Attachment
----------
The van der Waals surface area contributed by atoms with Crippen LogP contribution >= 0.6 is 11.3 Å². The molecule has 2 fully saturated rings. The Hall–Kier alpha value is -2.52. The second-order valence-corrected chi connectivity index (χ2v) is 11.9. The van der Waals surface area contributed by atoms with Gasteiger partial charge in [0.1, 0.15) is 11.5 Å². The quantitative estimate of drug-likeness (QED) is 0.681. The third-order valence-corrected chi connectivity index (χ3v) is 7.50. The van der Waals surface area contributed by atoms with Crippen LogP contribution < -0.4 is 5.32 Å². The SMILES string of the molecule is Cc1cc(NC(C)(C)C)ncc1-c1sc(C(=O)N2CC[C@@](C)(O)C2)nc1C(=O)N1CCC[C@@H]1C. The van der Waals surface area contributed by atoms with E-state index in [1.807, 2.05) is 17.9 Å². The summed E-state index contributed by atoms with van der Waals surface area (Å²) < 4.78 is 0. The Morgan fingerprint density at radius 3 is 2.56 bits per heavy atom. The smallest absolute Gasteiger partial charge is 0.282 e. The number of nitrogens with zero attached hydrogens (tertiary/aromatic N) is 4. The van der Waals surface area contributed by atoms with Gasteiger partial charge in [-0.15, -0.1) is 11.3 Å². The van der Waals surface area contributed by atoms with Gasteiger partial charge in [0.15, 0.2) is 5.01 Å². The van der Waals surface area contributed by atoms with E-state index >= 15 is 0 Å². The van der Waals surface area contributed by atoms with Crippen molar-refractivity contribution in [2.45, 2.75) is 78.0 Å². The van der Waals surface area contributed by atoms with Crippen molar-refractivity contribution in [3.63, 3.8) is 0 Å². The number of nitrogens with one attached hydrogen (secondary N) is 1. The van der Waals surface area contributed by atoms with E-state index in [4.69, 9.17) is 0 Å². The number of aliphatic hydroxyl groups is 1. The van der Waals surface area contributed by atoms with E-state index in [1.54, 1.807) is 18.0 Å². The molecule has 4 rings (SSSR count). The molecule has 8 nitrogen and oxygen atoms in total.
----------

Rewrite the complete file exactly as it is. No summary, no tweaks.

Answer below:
The van der Waals surface area contributed by atoms with Crippen LogP contribution >= 0.6 is 11.3 Å². The molecule has 2 fully saturated rings. The Hall–Kier alpha value is -2.52. The second-order valence-corrected chi connectivity index (χ2v) is 11.9. The van der Waals surface area contributed by atoms with Gasteiger partial charge in [0.1, 0.15) is 11.5 Å². The quantitative estimate of drug-likeness (QED) is 0.681. The third-order valence-corrected chi connectivity index (χ3v) is 7.50. The van der Waals surface area contributed by atoms with Crippen LogP contribution < -0.4 is 5.32 Å². The SMILES string of the molecule is Cc1cc(NC(C)(C)C)ncc1-c1sc(C(=O)N2CC[C@@](C)(O)C2)nc1C(=O)N1CCC[C@@H]1C. The van der Waals surface area contributed by atoms with E-state index in [1.807, 2.05) is 17.9 Å². The summed E-state index contributed by atoms with van der Waals surface area (Å²) < 4.78 is 0. The Morgan fingerprint density at radius 3 is 2.56 bits per heavy atom. The smallest absolute Gasteiger partial charge is 0.282 e. The number of nitrogens with zero attached hydrogens (tertiary/aromatic N) is 4. The van der Waals surface area contributed by atoms with Gasteiger partial charge in [-0.15, -0.1) is 11.3 Å². The van der Waals surface area contributed by atoms with Gasteiger partial charge in [0.15, 0.2) is 5.01 Å². The van der Waals surface area contributed by atoms with E-state index >= 15 is 0 Å². The van der Waals surface area contributed by atoms with Crippen molar-refractivity contribution in [2.45, 2.75) is 78.0 Å². The van der Waals surface area contributed by atoms with Crippen molar-refractivity contribution in [3.63, 3.8) is 0 Å². The number of nitrogens with one attached hydrogen (secondary N) is 1. The van der Waals surface area contributed by atoms with E-state index in [4.69, 9.17) is 0 Å². The number of aliphatic hydroxyl groups is 1. The van der Waals surface area contributed by atoms with E-state index in [1.54, 1.807) is 18.0 Å². The molecule has 4 rings (SSSR count). The molecule has 8 nitrogen and oxygen atoms in total.